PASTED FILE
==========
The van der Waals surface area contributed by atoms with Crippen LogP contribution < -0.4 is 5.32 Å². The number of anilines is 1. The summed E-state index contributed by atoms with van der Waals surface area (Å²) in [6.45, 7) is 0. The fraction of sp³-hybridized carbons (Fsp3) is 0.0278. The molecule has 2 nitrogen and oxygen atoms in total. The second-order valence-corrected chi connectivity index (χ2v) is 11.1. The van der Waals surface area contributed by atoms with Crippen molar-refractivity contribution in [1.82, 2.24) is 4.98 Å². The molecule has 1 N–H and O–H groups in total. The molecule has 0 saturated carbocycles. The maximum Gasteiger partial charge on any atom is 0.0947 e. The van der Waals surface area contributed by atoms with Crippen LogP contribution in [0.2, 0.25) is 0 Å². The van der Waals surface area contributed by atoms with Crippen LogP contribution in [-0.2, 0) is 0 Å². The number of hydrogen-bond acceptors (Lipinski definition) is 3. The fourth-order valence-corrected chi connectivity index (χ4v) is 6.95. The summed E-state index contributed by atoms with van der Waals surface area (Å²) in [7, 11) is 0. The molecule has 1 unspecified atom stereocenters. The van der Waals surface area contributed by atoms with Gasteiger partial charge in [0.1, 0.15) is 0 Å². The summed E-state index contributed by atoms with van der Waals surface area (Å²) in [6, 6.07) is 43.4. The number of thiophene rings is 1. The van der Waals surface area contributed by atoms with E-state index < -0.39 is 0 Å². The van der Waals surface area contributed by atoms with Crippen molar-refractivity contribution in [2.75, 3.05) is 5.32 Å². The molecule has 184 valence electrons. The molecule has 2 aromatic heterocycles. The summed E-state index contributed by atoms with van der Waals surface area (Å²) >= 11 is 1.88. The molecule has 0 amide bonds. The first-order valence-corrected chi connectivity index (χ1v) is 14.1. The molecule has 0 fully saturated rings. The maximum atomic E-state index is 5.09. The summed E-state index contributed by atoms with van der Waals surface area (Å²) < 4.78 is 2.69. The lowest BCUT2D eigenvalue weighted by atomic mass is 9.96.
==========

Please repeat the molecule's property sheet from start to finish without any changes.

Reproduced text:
The van der Waals surface area contributed by atoms with Crippen LogP contribution < -0.4 is 5.32 Å². The number of anilines is 1. The summed E-state index contributed by atoms with van der Waals surface area (Å²) in [6.45, 7) is 0. The fraction of sp³-hybridized carbons (Fsp3) is 0.0278. The molecule has 2 nitrogen and oxygen atoms in total. The second-order valence-corrected chi connectivity index (χ2v) is 11.1. The van der Waals surface area contributed by atoms with Crippen molar-refractivity contribution in [1.82, 2.24) is 4.98 Å². The molecule has 1 N–H and O–H groups in total. The molecule has 0 saturated carbocycles. The maximum Gasteiger partial charge on any atom is 0.0947 e. The van der Waals surface area contributed by atoms with Crippen LogP contribution in [0.2, 0.25) is 0 Å². The van der Waals surface area contributed by atoms with Crippen LogP contribution in [-0.2, 0) is 0 Å². The number of hydrogen-bond acceptors (Lipinski definition) is 3. The fourth-order valence-corrected chi connectivity index (χ4v) is 6.95. The summed E-state index contributed by atoms with van der Waals surface area (Å²) in [7, 11) is 0. The molecule has 1 unspecified atom stereocenters. The van der Waals surface area contributed by atoms with Gasteiger partial charge in [0.1, 0.15) is 0 Å². The summed E-state index contributed by atoms with van der Waals surface area (Å²) in [6, 6.07) is 43.4. The number of thiophene rings is 1. The van der Waals surface area contributed by atoms with E-state index < -0.39 is 0 Å². The van der Waals surface area contributed by atoms with Crippen molar-refractivity contribution in [2.75, 3.05) is 5.32 Å². The molecule has 184 valence electrons. The molecule has 2 aromatic heterocycles. The summed E-state index contributed by atoms with van der Waals surface area (Å²) >= 11 is 1.88. The molecule has 0 amide bonds. The first-order valence-corrected chi connectivity index (χ1v) is 14.1. The molecule has 0 fully saturated rings. The maximum atomic E-state index is 5.09. The summed E-state index contributed by atoms with van der Waals surface area (Å²) < 4.78 is 2.69. The lowest BCUT2D eigenvalue weighted by atomic mass is 9.96.